Written by Jack Boardman
The Benefits of Weight Lifting
Whether you lift weights for mass muscle gain, overall strength as part of a wider routine or for a functional purpose, weight lifting has many benefits that you might not be aware of.
First of all, lifting weights can help you to develop functional strength that can help in other sporting or manual endeavours. This may seem an obvious one – the stronger your arms are, the more weight you can lift. Sure, but how often do you put this to functional use. The average bodybuilder may have a gym body – that is, a lot of muscle that looks good but does not actually serve many purposes in the real world.
It is common for athletes to lift weights to enhance their sporting abilities. For example, a footballer will benefit from strong thighs and hamstrings, therefore, isolated focus on developing these muscles will see more strength in their boots. This same logic may be applied to manual labour and often-used movements in day-to-day life. Think about it: got a weekly stock order in a shop? Routine deadlifting will help you make light work of that.
Second on our list of benefits is one you might not associate with lifting weights. Did you know it improves your cardiovascular health? Resistance training has been proven to lower LDL cholesterol, raise HDL cholesterol and increase your VO2 max. You’d be among many who assumed only aerobic exercise was good for a healthy heart.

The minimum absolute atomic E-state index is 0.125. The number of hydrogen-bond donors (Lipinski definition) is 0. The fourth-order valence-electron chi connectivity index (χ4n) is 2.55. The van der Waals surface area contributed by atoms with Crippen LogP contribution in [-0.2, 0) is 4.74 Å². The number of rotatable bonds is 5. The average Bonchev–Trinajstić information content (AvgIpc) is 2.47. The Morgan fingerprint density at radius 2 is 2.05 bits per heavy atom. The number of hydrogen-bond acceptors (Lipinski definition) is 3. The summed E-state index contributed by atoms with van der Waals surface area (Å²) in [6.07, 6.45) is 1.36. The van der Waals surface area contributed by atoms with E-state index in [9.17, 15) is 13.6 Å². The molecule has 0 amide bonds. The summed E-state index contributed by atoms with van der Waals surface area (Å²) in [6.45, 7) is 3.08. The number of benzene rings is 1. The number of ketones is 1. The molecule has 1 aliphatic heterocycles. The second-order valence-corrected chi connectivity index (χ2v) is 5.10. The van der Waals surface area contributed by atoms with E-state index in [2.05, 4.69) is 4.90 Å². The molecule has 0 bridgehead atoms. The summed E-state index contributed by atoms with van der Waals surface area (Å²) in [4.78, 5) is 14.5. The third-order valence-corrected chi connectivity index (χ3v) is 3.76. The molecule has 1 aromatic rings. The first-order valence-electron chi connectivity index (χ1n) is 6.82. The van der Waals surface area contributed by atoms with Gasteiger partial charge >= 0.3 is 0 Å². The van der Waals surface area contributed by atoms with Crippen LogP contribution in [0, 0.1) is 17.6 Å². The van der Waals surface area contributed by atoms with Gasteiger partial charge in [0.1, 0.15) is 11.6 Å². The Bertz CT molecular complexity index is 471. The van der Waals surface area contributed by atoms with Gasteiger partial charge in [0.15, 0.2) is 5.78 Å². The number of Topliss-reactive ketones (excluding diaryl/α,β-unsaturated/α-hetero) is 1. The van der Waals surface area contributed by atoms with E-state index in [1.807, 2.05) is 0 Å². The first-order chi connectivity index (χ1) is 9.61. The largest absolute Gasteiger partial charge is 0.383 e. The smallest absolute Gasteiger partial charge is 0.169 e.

Further to this, weight lifting increases your heart rate in a way you perhaps also associated with aerobic activity. If you’re one for ending a set with some high rep sets then you’re likely getting more heart health benefits than you realised.
Third, but highly important is how lifting weights keeps your joints healthy. There is a common misconception that the stress on your joints due to heavy weights and high intensity repeated strain causes joints to deteriorate, however, it has been proven that regular weight lifting results in a reduction of pain and stiffness. Compression clothing and straps for your joints are recommended for lifting heavy weights to promote blood flow to the active joints.
Arguably the most important on our list is how your mental health can benefit from regular weight training. Weight lifting is an effective way to relieve stress and, with a programme in place, can provide you with a goal and obvious health benefits that can help with depression and anxiety – not to mention the social aspect for those who work out at a club or gym.
The lesser known but probably best on the list is the fact that weight lifting increases your libido. This isn’t due to eyeing up other gym members in their lycra, but the increase in the production of natural sex hormones through regular lifting – a definite perk of resistance training.